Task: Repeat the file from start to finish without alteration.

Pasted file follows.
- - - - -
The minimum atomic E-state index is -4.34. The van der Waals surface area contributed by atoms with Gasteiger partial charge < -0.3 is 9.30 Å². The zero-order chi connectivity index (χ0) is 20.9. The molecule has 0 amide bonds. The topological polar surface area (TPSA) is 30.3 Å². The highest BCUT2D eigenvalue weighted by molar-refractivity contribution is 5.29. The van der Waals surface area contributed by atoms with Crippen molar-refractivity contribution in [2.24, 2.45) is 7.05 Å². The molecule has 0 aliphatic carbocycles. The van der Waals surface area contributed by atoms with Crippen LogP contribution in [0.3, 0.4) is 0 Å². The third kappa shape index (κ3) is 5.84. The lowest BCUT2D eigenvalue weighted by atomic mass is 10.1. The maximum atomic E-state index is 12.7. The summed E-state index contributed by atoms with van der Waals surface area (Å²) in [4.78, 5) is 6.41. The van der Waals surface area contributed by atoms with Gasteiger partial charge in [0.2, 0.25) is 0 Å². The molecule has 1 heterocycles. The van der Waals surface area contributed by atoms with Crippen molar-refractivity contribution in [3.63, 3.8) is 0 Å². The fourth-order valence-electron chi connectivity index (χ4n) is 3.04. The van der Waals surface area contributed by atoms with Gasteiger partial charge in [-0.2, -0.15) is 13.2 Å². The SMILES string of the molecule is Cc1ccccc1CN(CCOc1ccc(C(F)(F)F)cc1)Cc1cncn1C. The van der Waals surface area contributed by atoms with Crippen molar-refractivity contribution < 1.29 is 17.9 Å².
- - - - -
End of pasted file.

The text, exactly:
The minimum atomic E-state index is -4.34. The van der Waals surface area contributed by atoms with Gasteiger partial charge < -0.3 is 9.30 Å². The zero-order chi connectivity index (χ0) is 20.9. The molecule has 0 amide bonds. The topological polar surface area (TPSA) is 30.3 Å². The highest BCUT2D eigenvalue weighted by molar-refractivity contribution is 5.29. The van der Waals surface area contributed by atoms with Crippen molar-refractivity contribution in [2.24, 2.45) is 7.05 Å². The molecule has 0 aliphatic carbocycles. The van der Waals surface area contributed by atoms with Crippen LogP contribution in [0.3, 0.4) is 0 Å². The third kappa shape index (κ3) is 5.84. The lowest BCUT2D eigenvalue weighted by atomic mass is 10.1. The maximum atomic E-state index is 12.7. The summed E-state index contributed by atoms with van der Waals surface area (Å²) in [4.78, 5) is 6.41. The van der Waals surface area contributed by atoms with Gasteiger partial charge in [0.2, 0.25) is 0 Å². The molecule has 1 heterocycles. The van der Waals surface area contributed by atoms with Crippen molar-refractivity contribution in [3.63, 3.8) is 0 Å². The fourth-order valence-electron chi connectivity index (χ4n) is 3.04. The van der Waals surface area contributed by atoms with Gasteiger partial charge in [-0.2, -0.15) is 13.2 Å². The SMILES string of the molecule is Cc1ccccc1CN(CCOc1ccc(C(F)(F)F)cc1)Cc1cncn1C. The van der Waals surface area contributed by atoms with Crippen molar-refractivity contribution < 1.29 is 17.9 Å².